By Ernesto Arce, May 24, 2016
Dozens of freight handlers at the port of Los Angeles lost their jobs at the end of April after California Cartage, one of the nation’s largest drayage companies, dropped its temporary staffing agency. The company asked workers to reapply with Core Employee Management, a new agency, but many fell through the cracks.
Ernesto Arce has more from Los Angeles:
[Ernesto Arce]: Michael Munoz, an organizer with the Warehouse Workers Resource Center, says Cal Cartage didn’t actually fire anyone, it pushed them out.
[Michael Munoz]: “Come May 1, anywhere between 70 to 100 people actually didn’t get in for a bunch of different reasons. They told people, ‘Well, you have a problem with your social security number,’ or ‘You have a problem with your background check,’ or ‘Your application is still not processed,’ or ‘We actually have no record of you.’ The agency never called to resolve the issue so a lot of those people actually wound up getting a job somewhere else.”
[Ernesto Arce]: The labor center has been supporting Cal Cartage workers for two years now. Back in December 2014, it helped workers file a lawsuit against the freight handling company for violating the Los Angeles Living Wage ordinance. Staff complained about unfair scheduling, not being paid for showing up to the port when there was no work, and for a myriad of safety issues.
Sergio Hidalgo loads and unloads containers. He says the job is unpleasant and supervisors entertain fierce competition among workers.
[Sergio Hidalgo]: “It’s probably the worst thing ever. We’re trying to outdo each other and stuff but it’s one of the worst places to work ever. Just the really unsure feeling if you’re gonna make it home because the way everyone drives is brutal. The thing is no one ever really complains but you can see everybody. They have that grimace when they’re working.”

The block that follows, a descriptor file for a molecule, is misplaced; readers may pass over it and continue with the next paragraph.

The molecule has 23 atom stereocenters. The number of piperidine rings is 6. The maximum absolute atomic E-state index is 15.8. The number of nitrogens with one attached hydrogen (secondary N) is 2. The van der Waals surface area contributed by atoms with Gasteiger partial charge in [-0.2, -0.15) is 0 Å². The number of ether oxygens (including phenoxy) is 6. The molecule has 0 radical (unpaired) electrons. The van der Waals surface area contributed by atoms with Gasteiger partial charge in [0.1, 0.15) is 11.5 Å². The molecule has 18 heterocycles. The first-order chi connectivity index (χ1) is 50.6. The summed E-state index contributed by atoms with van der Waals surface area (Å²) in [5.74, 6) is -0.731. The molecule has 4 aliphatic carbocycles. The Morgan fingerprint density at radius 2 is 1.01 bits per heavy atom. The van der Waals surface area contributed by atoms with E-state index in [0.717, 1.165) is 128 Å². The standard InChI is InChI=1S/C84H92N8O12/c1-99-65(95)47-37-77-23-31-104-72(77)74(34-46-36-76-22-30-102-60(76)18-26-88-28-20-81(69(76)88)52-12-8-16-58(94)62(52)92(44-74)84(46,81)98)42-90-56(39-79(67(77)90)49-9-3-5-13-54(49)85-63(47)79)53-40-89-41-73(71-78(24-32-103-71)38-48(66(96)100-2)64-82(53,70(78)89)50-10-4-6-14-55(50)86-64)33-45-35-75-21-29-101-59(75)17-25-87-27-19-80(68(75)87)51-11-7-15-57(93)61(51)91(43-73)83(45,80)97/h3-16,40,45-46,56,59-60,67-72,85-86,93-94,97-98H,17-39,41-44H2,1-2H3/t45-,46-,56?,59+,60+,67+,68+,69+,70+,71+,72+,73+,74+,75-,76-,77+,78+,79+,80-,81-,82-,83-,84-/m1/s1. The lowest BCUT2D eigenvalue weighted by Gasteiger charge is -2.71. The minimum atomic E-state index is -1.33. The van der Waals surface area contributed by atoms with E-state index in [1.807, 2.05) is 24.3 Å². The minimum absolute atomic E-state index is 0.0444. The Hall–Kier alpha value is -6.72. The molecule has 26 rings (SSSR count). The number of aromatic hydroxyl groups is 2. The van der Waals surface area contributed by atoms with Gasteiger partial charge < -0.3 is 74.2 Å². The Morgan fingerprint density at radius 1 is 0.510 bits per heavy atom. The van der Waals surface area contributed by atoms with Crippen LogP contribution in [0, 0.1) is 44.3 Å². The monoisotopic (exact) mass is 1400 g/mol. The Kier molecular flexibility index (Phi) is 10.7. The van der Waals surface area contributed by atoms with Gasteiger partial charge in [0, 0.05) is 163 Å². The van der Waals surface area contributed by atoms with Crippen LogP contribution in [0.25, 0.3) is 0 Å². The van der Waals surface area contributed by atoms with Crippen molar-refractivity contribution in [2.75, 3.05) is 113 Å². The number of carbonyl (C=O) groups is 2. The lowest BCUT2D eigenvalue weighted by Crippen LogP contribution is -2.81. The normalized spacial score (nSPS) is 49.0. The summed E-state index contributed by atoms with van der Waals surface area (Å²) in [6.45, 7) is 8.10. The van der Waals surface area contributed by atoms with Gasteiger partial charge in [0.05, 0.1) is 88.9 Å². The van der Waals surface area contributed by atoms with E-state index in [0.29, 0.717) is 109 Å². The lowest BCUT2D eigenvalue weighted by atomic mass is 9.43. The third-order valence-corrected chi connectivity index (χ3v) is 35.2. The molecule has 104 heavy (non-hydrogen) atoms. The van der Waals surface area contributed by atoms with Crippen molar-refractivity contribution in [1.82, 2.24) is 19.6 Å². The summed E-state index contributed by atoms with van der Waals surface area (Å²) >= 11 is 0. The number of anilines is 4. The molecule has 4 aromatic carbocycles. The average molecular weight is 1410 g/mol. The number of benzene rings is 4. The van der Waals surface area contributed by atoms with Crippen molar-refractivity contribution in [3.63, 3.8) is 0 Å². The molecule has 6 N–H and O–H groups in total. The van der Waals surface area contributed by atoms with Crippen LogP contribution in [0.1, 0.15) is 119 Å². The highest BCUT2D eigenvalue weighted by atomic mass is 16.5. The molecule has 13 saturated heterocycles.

[Ernesto Arce]: Hidalgo says favoritism and retaliation exacerbate a rowdy workplace. As a temporary worker, he shows up to the work site without a guarantee that he’ll work that day.
Munoz with the labor center, says the company is increasingly relying on temp staffing. He says it’s retaliation for the lawsuit and a letter signed by workers asking for respect.
[Michael Munoz]: “At any point in time you can have up to 70% of the workers here who are actually employed by a temp agency. And temp is actually a misnomer cause you have people here for 14 years but they were still considered temps, the perma-temp issue. One of the main messages is that we want everyone direct. This whole thing about transitioning from one temp agency to another all it does it fracture the workforce.”
[Ernesto Arce]: An attempt to get comment from Core Employee Management officials on site at the port of LA was met with a threat of arrest for trespassing on private property. Cal Cartage was unavailable for comment.
Worker advocates say it’s difficult to estimate how many workers were displaced by the staff agency switch but say hundreds of workers are impacted by ongoing poor work conditions.